2. To develop a new understanding of the role of Epigenetics

    3. To learn how pre-natal, peri-natal, and neonatal experiences can have an effect on behavior

    4. To recognize the behavior problems that can be associated with problems in early development

    5. To learn how play therapy can be an effective treatment in many behavior problems


      About The Presenter


      Dr Lynn Honeckman graduated from Purdue University School of Veterinary Medicine in 1993, and has practiced in small animal medicine and exotics over the past 23 years In Illinois, New York, and Florida. She had experience in wildlife rehabilitation in the Chicago area as well as shelter medicine at New York's North Shore Animal League, before moving to Orlando, Florida in 1999.

      In 2010, Dr Honeckman opened Veterinary Behavior Solutions, to focus on behavior cases throughout the greater Orlando area. Dr Honeckman is on the special council of the Pet Professional Guild and has helped create the Central Florida Force-Free Behavior and Trainers Network, where she works very closely with other professionals in the community to help reduce and treat fear, anxiety, and aggression in the companion pet. Dr Honeckman is the committee chairperson for AVSAB position statements, and is on the advisory board for Dr Marty Becker's Fear-Fear(™) Initiative as well as a certified fear-free professional. Dr Honeckman has recently started a non-conforming residency in veterinary behavior with Dr Karen Overall.

      • Monday, February 24, 2020
      • 1:00 PM
      • Friday, February 24, 2023
      • 2:00 PM
      • Recorded Webinar
      Register


      CEUs: PPAB 1, CCPDT 1, KPA 1

      “Learning is a relatively permanent change in behavior potentiality that occurs as a result of reinforced practice” – G.A. Kimble

      All animals, human and non human, learn in a number of different ways – through trial and error, insight, socially or by association, nonetheless dog trainers typically train with only one approach. Conventional training relies on instrumental and associative learning to accomplish its goals; trainers work with classical and operant conditioning to utilize rewards or punishment to reinforce or dissuade behaviors. How conditioning is applied however, varies greatly in method and technique. Positive trainers encounter a veritable schism of to click or not to click, how to treat, when to treat, how often, to be silent or to be verbal, to use emotion or be neutral, to use one word or two, where to put a name if at all, to use body language or be still, to use eye contact or not and so on. All of which can be a not so positive divide in the world of positive dog training.

      Our individual approaches to dog training are highly influenced by what everyone else is doing or cultural norms, personal intuition and experience. And while that may be why we train the way we do, what does science have to say about the how to best train a dog question?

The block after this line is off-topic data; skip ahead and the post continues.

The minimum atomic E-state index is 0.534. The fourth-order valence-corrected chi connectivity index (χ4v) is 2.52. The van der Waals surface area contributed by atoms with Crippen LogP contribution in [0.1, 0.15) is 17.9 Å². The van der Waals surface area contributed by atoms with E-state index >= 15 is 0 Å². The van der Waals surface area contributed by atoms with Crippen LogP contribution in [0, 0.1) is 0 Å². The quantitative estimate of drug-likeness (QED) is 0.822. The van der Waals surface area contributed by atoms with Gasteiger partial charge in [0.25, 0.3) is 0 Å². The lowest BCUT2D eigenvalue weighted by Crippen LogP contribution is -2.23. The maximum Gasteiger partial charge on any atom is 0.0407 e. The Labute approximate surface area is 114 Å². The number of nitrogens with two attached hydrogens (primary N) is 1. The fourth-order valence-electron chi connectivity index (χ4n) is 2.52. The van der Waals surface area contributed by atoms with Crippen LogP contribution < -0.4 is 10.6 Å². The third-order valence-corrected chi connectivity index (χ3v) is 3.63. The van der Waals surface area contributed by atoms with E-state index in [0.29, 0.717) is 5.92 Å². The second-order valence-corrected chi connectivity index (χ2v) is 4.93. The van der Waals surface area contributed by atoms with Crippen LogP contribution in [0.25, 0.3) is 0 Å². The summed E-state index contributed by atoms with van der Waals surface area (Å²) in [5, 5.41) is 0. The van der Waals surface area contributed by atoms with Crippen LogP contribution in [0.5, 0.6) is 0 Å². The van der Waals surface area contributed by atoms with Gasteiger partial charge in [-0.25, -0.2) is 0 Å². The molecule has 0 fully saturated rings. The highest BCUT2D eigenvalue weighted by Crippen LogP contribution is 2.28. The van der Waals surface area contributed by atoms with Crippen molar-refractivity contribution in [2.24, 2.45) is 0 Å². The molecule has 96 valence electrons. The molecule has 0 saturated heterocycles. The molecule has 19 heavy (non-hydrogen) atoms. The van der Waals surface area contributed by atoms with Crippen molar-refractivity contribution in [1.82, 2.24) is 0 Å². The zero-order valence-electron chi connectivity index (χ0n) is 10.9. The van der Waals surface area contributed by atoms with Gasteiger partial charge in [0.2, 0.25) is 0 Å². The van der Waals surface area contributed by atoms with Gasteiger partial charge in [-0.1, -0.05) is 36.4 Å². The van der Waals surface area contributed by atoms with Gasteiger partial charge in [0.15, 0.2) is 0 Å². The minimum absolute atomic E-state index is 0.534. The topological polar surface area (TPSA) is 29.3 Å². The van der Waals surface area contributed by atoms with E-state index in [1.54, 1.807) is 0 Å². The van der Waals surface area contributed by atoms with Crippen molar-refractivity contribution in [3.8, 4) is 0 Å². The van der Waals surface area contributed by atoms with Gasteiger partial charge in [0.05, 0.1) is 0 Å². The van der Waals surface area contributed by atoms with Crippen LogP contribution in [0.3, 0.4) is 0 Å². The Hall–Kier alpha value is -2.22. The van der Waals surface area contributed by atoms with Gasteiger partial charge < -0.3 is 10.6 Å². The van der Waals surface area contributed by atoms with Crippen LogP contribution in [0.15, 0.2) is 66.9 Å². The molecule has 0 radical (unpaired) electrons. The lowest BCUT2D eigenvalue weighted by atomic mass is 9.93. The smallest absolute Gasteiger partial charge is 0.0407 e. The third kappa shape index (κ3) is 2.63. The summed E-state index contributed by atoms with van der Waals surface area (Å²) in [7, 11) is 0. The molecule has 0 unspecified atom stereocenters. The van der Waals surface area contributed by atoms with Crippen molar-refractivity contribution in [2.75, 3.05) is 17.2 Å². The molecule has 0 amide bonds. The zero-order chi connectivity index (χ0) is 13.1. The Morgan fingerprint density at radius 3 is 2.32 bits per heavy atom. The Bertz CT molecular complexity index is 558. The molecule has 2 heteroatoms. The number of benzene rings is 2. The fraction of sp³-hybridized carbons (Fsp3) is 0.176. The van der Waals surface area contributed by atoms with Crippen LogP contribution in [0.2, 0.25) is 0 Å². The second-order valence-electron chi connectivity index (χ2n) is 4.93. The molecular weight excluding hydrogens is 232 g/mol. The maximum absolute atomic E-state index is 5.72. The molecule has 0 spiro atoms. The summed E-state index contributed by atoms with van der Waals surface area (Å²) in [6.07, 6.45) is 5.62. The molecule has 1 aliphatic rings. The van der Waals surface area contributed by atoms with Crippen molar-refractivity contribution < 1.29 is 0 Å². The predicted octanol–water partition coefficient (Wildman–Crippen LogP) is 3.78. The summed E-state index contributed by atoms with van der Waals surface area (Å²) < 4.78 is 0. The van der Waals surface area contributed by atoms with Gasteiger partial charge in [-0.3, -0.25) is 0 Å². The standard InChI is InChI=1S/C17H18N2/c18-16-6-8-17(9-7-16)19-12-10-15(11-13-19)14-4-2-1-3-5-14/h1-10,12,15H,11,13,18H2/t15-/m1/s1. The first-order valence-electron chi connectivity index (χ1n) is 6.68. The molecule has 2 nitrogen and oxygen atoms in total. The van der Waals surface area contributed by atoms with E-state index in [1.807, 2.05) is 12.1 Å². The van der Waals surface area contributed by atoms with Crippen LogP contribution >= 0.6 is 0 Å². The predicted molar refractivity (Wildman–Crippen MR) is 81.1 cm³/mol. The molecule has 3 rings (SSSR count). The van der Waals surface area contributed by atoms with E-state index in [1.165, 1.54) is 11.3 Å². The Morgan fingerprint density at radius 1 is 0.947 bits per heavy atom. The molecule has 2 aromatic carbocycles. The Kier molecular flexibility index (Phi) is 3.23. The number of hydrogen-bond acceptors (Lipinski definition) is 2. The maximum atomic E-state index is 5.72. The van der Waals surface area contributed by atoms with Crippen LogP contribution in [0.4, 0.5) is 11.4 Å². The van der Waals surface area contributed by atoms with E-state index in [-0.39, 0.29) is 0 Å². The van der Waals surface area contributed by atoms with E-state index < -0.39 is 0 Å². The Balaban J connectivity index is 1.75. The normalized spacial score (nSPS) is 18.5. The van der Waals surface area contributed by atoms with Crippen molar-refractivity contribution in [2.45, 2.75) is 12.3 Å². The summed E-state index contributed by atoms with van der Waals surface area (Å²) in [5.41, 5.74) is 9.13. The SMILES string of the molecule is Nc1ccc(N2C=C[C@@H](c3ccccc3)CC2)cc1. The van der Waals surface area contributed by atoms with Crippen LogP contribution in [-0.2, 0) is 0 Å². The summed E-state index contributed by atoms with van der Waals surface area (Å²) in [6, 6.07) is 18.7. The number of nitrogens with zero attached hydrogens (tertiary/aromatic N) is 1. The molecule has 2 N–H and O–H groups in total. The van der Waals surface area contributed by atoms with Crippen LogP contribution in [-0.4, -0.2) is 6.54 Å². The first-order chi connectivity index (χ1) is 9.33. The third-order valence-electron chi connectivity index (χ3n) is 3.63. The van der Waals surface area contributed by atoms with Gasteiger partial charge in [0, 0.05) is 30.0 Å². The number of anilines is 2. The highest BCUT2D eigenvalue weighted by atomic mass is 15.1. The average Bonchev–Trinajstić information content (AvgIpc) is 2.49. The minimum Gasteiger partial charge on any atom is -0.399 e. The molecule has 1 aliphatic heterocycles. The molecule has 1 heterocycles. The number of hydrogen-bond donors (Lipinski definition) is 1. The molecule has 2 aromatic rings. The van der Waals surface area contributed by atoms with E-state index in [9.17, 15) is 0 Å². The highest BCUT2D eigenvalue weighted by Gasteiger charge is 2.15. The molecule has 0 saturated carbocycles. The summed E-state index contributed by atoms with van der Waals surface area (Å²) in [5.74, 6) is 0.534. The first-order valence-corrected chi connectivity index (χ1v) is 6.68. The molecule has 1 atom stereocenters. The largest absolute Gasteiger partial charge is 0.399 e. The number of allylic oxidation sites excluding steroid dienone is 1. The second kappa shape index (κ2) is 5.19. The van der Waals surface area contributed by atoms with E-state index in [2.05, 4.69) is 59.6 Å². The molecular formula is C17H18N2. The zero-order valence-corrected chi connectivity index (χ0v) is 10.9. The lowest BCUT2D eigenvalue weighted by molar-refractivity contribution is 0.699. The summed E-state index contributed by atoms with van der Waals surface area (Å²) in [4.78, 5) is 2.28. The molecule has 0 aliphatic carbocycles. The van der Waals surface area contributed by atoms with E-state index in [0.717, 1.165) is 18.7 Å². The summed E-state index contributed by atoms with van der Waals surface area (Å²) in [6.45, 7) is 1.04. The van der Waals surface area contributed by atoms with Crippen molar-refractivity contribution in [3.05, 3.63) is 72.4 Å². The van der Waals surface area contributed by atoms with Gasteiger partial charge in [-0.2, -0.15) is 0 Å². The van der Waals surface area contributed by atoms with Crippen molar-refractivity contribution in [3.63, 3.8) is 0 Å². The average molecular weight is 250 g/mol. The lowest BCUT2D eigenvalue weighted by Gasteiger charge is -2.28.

Focusing on the most effective and humane ways to train dogs- without force – this webinar takes a look at some of the latest research on the use of social learning as training methodology and offers insights into the comparisons of the effectiveness of verbal markers, acoustic markers or none when paired with positive reinforcement.

      Learning Objectives

      • Take a closer look at how learning theory posits a number of different ways all animals learn. How well suited are these to how we train dogs?
      • Review the latest research on social learning for dog training.
      • Know what the studies find as the most effective cues, markers and reinforcers in associative learning techniques used in training.
      •  Answer the “to click or not to click” question

      About The Presenter


      Frania Shelley-Grielen is a professional animal behaviorist, dog trainer and educator who holds a Masters Degrees in Animal Behavior from Hunter College and a Masters Degree in Urban Planning from New York University, Complimenting her insight into behavior with an in-depth understanding of the built environment. She is a licensed Pet Care Technician Instructor, a registered therapy dog handler, a certified Doggone Safe Bite Safety Instructor, and a professional member of the Pet Professional Guild and the Association of Pet Dog Trainers. Frania specializes in behavior modification work and training with cats, dogs and birds and humane management for urban wildlife.

      Frania is the author of Cats and Dogs; Living with and Looking at Companion Animals from their Point of View. She founded AnimalBehaviorist.us in 2009, to share her work on how welfare based, science focused strategies and solutions from the canine and feline point of view are more effective and make everyone happier, including the humans. Frania also taught the ASPCA’s Fundamentals of Dog Care course for the Houlton Institute where she is on the zoology faculty. She has worked on research projects at the Wildlife Conservation Society, the American Museum of Natural History and the ASPCA in NYC. Frania presents and consults in the metropolitan New York area, nationally and internationally. She lives in New York City with her family and cats and dogs.